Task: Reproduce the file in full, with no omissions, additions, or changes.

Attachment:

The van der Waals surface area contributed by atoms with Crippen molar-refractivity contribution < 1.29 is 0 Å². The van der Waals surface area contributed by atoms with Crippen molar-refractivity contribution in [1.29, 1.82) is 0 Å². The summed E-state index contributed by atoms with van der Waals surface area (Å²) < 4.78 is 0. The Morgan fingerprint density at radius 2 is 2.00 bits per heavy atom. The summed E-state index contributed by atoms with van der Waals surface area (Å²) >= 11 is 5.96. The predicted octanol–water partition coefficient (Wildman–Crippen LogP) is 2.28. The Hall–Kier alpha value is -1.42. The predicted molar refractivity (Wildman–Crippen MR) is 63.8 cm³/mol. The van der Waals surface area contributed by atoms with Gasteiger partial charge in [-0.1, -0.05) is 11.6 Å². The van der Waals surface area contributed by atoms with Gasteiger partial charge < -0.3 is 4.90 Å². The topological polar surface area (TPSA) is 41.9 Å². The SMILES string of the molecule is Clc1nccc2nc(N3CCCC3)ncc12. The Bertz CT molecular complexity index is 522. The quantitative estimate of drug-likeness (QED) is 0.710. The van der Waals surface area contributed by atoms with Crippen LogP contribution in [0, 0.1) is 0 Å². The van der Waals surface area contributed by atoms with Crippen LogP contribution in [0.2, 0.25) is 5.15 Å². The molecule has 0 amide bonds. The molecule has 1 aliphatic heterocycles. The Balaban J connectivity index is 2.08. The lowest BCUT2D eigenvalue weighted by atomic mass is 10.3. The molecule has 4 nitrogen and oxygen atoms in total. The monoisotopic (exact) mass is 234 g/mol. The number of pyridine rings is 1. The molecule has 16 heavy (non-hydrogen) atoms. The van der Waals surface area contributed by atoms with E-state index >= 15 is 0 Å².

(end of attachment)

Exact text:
The van der Waals surface area contributed by atoms with Crippen molar-refractivity contribution < 1.29 is 0 Å². The van der Waals surface area contributed by atoms with Crippen molar-refractivity contribution in [1.29, 1.82) is 0 Å². The summed E-state index contributed by atoms with van der Waals surface area (Å²) < 4.78 is 0. The Morgan fingerprint density at radius 2 is 2.00 bits per heavy atom. The summed E-state index contributed by atoms with van der Waals surface area (Å²) >= 11 is 5.96. The predicted octanol–water partition coefficient (Wildman–Crippen LogP) is 2.28. The Hall–Kier alpha value is -1.42. The predicted molar refractivity (Wildman–Crippen MR) is 63.8 cm³/mol. The van der Waals surface area contributed by atoms with Gasteiger partial charge in [-0.1, -0.05) is 11.6 Å². The van der Waals surface area contributed by atoms with Gasteiger partial charge < -0.3 is 4.90 Å². The topological polar surface area (TPSA) is 41.9 Å². The SMILES string of the molecule is Clc1nccc2nc(N3CCCC3)ncc12. The Bertz CT molecular complexity index is 522. The quantitative estimate of drug-likeness (QED) is 0.710. The van der Waals surface area contributed by atoms with Crippen LogP contribution in [0, 0.1) is 0 Å². The van der Waals surface area contributed by atoms with Crippen LogP contribution in [0.2, 0.25) is 5.15 Å². The molecule has 0 amide bonds. The molecule has 1 aliphatic heterocycles. The Balaban J connectivity index is 2.08. The lowest BCUT2D eigenvalue weighted by atomic mass is 10.3. The molecule has 4 nitrogen and oxygen atoms in total. The monoisotopic (exact) mass is 234 g/mol. The number of pyridine rings is 1. The molecule has 16 heavy (non-hydrogen) atoms. The van der Waals surface area contributed by atoms with E-state index >= 15 is 0 Å².